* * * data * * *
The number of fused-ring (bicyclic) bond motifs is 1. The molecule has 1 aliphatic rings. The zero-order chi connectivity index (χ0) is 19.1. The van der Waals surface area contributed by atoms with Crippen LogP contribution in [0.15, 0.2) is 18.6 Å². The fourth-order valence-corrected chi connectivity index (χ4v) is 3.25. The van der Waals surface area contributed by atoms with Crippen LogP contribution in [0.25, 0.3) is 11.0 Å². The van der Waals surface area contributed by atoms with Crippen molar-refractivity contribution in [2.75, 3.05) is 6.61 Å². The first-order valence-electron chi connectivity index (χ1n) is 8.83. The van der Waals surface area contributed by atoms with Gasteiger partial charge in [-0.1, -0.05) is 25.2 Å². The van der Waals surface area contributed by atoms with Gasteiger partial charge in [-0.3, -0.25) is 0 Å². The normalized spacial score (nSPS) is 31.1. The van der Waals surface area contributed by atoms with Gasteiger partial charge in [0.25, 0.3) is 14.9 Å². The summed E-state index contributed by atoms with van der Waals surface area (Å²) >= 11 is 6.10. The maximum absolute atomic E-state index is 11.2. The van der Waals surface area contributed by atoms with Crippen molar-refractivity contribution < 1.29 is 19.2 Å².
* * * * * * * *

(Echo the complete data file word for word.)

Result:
The number of fused-ring (bicyclic) bond motifs is 1. The molecule has 1 aliphatic rings. The zero-order chi connectivity index (χ0) is 19.1. The van der Waals surface area contributed by atoms with Crippen LogP contribution in [0.15, 0.2) is 18.6 Å². The fourth-order valence-corrected chi connectivity index (χ4v) is 3.25. The van der Waals surface area contributed by atoms with Crippen LogP contribution in [0.25, 0.3) is 11.0 Å². The van der Waals surface area contributed by atoms with Crippen molar-refractivity contribution in [2.75, 3.05) is 6.61 Å². The first-order valence-electron chi connectivity index (χ1n) is 8.83. The van der Waals surface area contributed by atoms with Gasteiger partial charge in [-0.1, -0.05) is 25.2 Å². The van der Waals surface area contributed by atoms with Gasteiger partial charge in [-0.3, -0.25) is 0 Å². The normalized spacial score (nSPS) is 31.1. The van der Waals surface area contributed by atoms with Gasteiger partial charge in [0.25, 0.3) is 14.9 Å². The summed E-state index contributed by atoms with van der Waals surface area (Å²) >= 11 is 6.10. The maximum absolute atomic E-state index is 11.2. The van der Waals surface area contributed by atoms with Crippen molar-refractivity contribution < 1.29 is 19.2 Å².